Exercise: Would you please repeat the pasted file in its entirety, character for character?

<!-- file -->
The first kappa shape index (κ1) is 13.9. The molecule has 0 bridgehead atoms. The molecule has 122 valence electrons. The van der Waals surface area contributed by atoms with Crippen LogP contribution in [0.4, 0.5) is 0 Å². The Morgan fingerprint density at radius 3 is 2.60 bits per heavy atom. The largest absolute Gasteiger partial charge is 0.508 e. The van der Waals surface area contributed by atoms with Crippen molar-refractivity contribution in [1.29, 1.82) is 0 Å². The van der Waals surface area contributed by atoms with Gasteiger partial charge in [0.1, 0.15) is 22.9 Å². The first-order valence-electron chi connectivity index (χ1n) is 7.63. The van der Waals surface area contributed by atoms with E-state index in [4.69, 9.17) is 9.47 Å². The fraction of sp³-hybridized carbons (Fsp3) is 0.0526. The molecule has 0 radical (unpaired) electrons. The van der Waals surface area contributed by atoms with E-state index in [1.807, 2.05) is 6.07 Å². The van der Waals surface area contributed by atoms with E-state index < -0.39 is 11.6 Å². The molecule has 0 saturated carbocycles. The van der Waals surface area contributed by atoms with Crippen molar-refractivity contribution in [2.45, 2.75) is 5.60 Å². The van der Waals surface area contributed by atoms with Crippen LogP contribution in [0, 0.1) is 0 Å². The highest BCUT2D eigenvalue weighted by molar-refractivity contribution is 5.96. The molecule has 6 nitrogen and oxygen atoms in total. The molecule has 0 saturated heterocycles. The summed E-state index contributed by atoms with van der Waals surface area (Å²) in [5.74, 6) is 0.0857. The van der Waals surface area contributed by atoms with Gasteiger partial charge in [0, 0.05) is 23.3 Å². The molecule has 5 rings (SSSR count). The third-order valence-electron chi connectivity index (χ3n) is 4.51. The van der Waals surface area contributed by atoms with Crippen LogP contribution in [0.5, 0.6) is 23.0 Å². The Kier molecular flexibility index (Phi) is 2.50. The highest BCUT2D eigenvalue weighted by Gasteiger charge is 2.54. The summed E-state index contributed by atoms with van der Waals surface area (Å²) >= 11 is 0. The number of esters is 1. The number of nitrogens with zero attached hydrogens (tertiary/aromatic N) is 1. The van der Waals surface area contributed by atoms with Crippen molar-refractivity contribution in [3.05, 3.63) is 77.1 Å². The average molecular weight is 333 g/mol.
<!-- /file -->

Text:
The first kappa shape index (κ1) is 13.9. The molecule has 0 bridgehead atoms. The molecule has 122 valence electrons. The van der Waals surface area contributed by atoms with Crippen LogP contribution in [0.4, 0.5) is 0 Å². The Morgan fingerprint density at radius 3 is 2.60 bits per heavy atom. The largest absolute Gasteiger partial charge is 0.508 e. The van der Waals surface area contributed by atoms with Crippen molar-refractivity contribution in [1.29, 1.82) is 0 Å². The van der Waals surface area contributed by atoms with Gasteiger partial charge in [0.1, 0.15) is 22.9 Å². The first-order valence-electron chi connectivity index (χ1n) is 7.63. The van der Waals surface area contributed by atoms with E-state index in [4.69, 9.17) is 9.47 Å². The fraction of sp³-hybridized carbons (Fsp3) is 0.0526. The molecule has 0 radical (unpaired) electrons. The van der Waals surface area contributed by atoms with E-state index in [1.807, 2.05) is 6.07 Å². The van der Waals surface area contributed by atoms with E-state index < -0.39 is 11.6 Å². The molecule has 0 saturated carbocycles. The van der Waals surface area contributed by atoms with Crippen molar-refractivity contribution in [2.45, 2.75) is 5.60 Å². The van der Waals surface area contributed by atoms with Crippen LogP contribution in [0, 0.1) is 0 Å². The highest BCUT2D eigenvalue weighted by molar-refractivity contribution is 5.96. The molecule has 6 nitrogen and oxygen atoms in total. The molecule has 0 saturated heterocycles. The summed E-state index contributed by atoms with van der Waals surface area (Å²) in [5.74, 6) is 0.0857. The van der Waals surface area contributed by atoms with Gasteiger partial charge in [0, 0.05) is 23.3 Å². The molecule has 5 rings (SSSR count). The third-order valence-electron chi connectivity index (χ3n) is 4.51. The van der Waals surface area contributed by atoms with Crippen LogP contribution in [0.5, 0.6) is 23.0 Å². The Kier molecular flexibility index (Phi) is 2.50. The highest BCUT2D eigenvalue weighted by Gasteiger charge is 2.54. The summed E-state index contributed by atoms with van der Waals surface area (Å²) >= 11 is 0. The number of esters is 1. The number of nitrogens with zero attached hydrogens (tertiary/aromatic N) is 1. The van der Waals surface area contributed by atoms with Crippen molar-refractivity contribution in [3.05, 3.63) is 77.1 Å². The average molecular weight is 333 g/mol.